3. The Advantages of Synthetic Oils over Mineral oils Extended oil drain periods Better wear protection and therefore extended engine life Most synthetics give better MPG They flow better when cold and are more thermally stable when hot Surface-active meaning a thin layer of oil on the surfaces at all times (in ester based oils) How Synthetic oils Achieve these Benefits Stable Basestocks Synthetic oils are designed from pure, uniform synthetic basestocks, they contain no contaminants or unstable molecules which are prone to thermal and oxidative break down. Because of their uniform molecular structure, synthetic lubricants operate with less internal and external friction than petroleum oils which have a non-uniform molecular structure. The result is better heat control, and less heat means less stress to the lubricant. Higher Percentage of Basestock Synthetic oils contain a higher percentage of lubricant basestock than petroleum oils do. This is because multi-viscosity oils need a great deal of pour point depressant and viscosity improvers to operate as a multigrade. The basestocks actually do most of the lubricating. More basestocks mean a longer oil life. Additives Used Up More Slowly Petroleum basestocks are much more prone to oxidation than synthetic oils. Oxidation inhibitors are needed in greater quantities in petroleum oils as they are used up more quickly. Synthetic oils do oxidize, but at a much slower rate therefore oxidation inhibiting additives are used up more slowly. Synthetic oils provide for better ring seal than petroleum oils do. This minimizes blow-by and reduces contamination by combustion by-products. As a result, corrosion inhibiting additives have less work to do and will last much longer in a synthetic oil. Excellent Heat Tolerance Synthetics are simply more tolerant to extreme heat than petroleum oils are. When heat builds up within an engine, petroleum oils quickly begin to burn off. They are more volatile. The lighter molecules within petroleum oils turn to gas and what's left are the large molecules that are harder to pump. Synthetics have far more resistance as they are more thermally stable to begin with and can take higher temperatures for longer periods without losing viscosity. Heat Reduction One of the major factors affecting engine life is component wear and/or failure, which is often the result of high temperature operation. The uniformly smooth molecular structure of synthetic oils gives them a much lower coefficient friction (they slip more easily over one another causing less friction) than petroleum oils. Less friction means less heat and heat is a major contributor to engine component wear and failure, synthetic oils significantly reduce these two detrimental effects. Since each molecule in a synthetic oil is of uniform size, each is equally likely to touch a component surface at any given time, thus moving a certain amount of heat into the oil stream and away from the component. This makes synthetic oils far superior heat transfer agents than conventional petroleum oils. Greater Film Strength Petroleum motor oils have very low film strength in comparison to synthetics. The film strength of a lubricant refers to it's ability to maintain a film of lubricant between two objects when extreme pressure and heat are applied. Synthetic oils will typically have a film strength of 5 to 10 times higher than petroleum oils of comparable viscosity. Even though heavier weight oils typically have higher film strength than lighter weight oils, an sae 30 or 40 synthetic will typically have a higher film strength than an sae 50 or sae 60 petroleum oil. A lighter grade synthetic can still maintain proper lubricity and reduce the chance of metal to metal contact. This means that you can use oils that provide far better fuel efficiency and cold weather protection without sacrificing engine protection under high temperature, high load conditions. Obviously, this is a big plus, because you can greatly reduce both cold temperature start-up wear and high temperature/high load engine wear using a low viscosity oil. Engine Deposit Reduction Petroleum oils tend to leave sludge, varnish and deposits behind after thermal and oxidative break down. They're better than they used to be, but it still occurs. Deposit build-up leads to a significant reduction in engine performance and engine life as well as increasing the chance of costly repairs. Synthetic oils have far superior thermal and oxidative stability and they leave engines virtually varnish, deposit and sludge-free. Better Cold Temperature Fluidity Synthetic oils do not contain the paraffins or other waxes which dramatically thicken petroleum oils during cold weather. As a result, they tend to flow much better during cold temperature starts and begin lubricating an engine almost immediately. This leads to significant engine wear reduction, and, therefore, longer engine life. Improved Fuel Economy Because of their uniform molecular structure, synthetic oils are tremendous friction reducers. Less friction leads to increased fuel economy and improved engine performance. This means that more energy released from the combustion process can be transferred directly to the wheels due to the lower friction. Acceleration is more responsive and more powerful, using less fuel in the process. In a petroleum oil, lighter molecules tend to boil off easily, leaving behind much heavier molecules which are difficult to pump. The engine loses more energy pumping these heavy molecules than if it were pumping lighter ones. Since synthetic oils have more uniform molecules, fewer of these molecules tend to boil off and when they do, the molecules which are left are of the same size and pumpability is not affected. Synthetics are better and in many ways, they are basically better by design as they are created by chemists in laboratories for a specific purpose, rather than being modified from something that came out of the ground to be as good as they can for a purpose. Cheers Tim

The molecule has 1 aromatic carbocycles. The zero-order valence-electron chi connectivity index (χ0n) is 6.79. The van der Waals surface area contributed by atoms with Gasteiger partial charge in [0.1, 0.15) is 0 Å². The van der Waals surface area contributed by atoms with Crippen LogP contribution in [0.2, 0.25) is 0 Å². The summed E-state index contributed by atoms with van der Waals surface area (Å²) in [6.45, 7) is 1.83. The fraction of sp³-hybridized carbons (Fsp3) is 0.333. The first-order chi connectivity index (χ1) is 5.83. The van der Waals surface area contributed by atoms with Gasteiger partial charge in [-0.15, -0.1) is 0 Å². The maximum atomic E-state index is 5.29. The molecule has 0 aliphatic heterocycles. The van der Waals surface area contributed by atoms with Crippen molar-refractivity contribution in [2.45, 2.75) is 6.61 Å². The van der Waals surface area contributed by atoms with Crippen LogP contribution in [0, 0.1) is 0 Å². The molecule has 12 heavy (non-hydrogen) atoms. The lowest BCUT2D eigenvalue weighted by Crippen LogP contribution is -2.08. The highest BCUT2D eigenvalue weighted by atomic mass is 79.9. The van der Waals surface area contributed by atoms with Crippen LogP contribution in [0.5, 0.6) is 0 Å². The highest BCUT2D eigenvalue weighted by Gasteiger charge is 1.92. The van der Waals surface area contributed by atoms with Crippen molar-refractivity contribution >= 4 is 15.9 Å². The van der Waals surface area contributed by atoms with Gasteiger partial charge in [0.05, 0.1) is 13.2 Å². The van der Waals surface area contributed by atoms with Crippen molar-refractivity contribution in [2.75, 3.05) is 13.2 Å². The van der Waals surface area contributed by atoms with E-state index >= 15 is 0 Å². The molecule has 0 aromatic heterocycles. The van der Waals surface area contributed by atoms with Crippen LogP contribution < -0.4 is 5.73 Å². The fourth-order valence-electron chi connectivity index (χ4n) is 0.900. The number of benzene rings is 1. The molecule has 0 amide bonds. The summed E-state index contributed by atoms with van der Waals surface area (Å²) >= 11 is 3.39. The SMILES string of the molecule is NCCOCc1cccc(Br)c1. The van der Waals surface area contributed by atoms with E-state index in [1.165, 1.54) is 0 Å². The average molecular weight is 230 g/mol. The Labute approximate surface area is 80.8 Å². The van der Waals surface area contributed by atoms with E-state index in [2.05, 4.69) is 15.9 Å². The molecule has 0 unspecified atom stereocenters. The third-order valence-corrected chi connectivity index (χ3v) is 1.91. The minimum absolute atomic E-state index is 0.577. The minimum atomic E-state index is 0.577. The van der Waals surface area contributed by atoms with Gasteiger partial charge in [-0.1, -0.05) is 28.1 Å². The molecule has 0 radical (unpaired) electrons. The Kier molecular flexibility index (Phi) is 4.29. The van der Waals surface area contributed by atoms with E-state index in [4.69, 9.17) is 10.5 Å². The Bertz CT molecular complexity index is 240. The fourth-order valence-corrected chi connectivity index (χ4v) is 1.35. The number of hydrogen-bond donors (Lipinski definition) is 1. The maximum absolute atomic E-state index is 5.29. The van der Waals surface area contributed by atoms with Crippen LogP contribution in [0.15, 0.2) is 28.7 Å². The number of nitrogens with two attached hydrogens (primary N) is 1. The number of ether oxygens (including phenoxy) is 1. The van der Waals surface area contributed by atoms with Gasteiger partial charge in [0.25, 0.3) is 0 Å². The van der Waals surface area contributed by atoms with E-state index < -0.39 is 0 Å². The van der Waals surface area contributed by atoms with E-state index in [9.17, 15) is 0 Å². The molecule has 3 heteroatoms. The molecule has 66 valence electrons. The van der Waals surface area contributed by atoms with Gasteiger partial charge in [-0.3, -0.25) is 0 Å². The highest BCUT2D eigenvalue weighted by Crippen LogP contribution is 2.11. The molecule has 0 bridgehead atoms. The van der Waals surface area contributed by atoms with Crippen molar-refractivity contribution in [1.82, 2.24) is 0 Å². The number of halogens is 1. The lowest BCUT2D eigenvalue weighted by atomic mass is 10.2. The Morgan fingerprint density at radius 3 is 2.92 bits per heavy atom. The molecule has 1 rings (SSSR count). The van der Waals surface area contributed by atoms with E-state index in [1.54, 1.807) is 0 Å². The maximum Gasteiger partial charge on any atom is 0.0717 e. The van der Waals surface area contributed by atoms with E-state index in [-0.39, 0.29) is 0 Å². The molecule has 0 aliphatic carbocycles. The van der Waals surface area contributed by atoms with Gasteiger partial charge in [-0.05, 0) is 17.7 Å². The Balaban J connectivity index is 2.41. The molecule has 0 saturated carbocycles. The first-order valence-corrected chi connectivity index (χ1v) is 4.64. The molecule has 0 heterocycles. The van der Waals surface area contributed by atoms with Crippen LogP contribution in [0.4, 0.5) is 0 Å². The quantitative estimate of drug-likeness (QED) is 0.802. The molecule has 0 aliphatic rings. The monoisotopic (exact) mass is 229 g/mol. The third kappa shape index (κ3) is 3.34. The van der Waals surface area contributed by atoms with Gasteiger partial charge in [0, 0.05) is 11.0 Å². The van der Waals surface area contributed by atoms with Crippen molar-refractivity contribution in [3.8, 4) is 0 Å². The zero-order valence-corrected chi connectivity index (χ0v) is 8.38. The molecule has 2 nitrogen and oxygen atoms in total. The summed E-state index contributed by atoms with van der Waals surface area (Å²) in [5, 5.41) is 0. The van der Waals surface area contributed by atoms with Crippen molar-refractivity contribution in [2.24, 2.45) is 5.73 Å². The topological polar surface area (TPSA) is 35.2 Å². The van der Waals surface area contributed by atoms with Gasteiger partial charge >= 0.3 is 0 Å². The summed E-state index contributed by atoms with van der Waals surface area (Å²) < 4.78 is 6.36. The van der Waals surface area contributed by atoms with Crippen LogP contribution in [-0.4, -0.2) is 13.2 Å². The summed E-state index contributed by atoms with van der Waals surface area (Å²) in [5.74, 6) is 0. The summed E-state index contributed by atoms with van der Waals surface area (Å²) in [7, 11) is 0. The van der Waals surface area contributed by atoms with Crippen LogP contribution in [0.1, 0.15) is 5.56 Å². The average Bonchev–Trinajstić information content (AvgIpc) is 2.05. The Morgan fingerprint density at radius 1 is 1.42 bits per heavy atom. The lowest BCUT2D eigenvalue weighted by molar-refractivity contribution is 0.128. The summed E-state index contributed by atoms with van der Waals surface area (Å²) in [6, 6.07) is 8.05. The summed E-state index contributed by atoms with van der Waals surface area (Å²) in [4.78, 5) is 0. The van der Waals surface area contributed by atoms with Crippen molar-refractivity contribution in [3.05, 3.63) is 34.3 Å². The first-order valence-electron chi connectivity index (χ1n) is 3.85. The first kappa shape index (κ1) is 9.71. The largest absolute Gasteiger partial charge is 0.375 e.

4. Win a GoPro Hero 3 Black Edition worth £360 @ Opie Oils Enter our May competition here > > > > This competition is free to enter, no purchase necessary and will close on Midday Friday 31st May. One lucky winner will be contacted soon after! ... and don't forget we're doing a different competition each month so once you've entered the competition you may want to bookmark the page. Good luck to you all! - The team at Opie Oils P.S - If you're looking for a bargain then don't forget to check out our Current Offers Here > > > > >